The anonymous online marketplace Silk Road 2 says it has been hacked resulting in the loss of all its customers’ bitcoins.
An administrator for the site said hackers had manipulated computer code enabling them to withdraw $2.7m (£1.6m) worth of the virtual currency.
It follows similar attacks on two exchanges that trade in bitcoins earlier in the week.
Silk Road 2 is known for selling drugs and other illegal items.
The site is only accessible through Tor, a network that allows users to browse anonymously online. The virtual currency Bitcoin is often used in transactions as it also grants users a degree of anonymity.
The original Silk Road site was shut down by the FBI in 2013 but those behind it said they would start a new site and shortly afterwards Silk Road 2 appeared online.
In a statement posted on Silk Road 2 forums, the administrator of the site, known as Defcon, said: “We have been hacked.”
“Nobody is in danger, no information has been leaked, and server access was never obtained by the attacker.
“Our initial investigations indicate that a vendor exploited a recently discovered vulnerability in the Bitcoin protocol known as “transaction malleability” to repeatedly withdraw coins from our system until it was completely empty,” he said.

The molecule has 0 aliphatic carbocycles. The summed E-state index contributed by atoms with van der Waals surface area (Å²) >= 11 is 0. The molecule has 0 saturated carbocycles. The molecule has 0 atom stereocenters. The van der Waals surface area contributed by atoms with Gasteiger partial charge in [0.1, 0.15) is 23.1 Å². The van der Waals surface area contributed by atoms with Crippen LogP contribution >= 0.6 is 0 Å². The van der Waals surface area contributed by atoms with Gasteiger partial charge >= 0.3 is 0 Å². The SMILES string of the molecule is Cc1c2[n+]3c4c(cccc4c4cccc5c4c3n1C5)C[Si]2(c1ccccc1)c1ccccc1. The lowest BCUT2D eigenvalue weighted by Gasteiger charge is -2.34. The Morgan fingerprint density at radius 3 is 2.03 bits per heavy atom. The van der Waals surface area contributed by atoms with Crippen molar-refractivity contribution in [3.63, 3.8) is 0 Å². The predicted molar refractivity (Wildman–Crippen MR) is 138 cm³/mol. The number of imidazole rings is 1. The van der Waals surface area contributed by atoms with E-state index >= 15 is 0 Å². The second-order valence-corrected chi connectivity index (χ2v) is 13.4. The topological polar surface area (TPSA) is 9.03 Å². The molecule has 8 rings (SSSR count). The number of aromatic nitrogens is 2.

Transaction malleability involves someone changing the cryptographic code – known as a transaction hash – used to create an ID for the exchange of funds before it is recorded in the blockchain – a database of every transaction carried out in the currency.
This method can result in the system thinking a transaction has not been carried out when it has and therefore repeatedly paying out bitcoins.
The two exchanges hit by attacks earlier in the week, MtGox and Bitstamp, had suspended transactions to prevent it happening again.
Defcon admitted that Silk Road 2 should have done the same.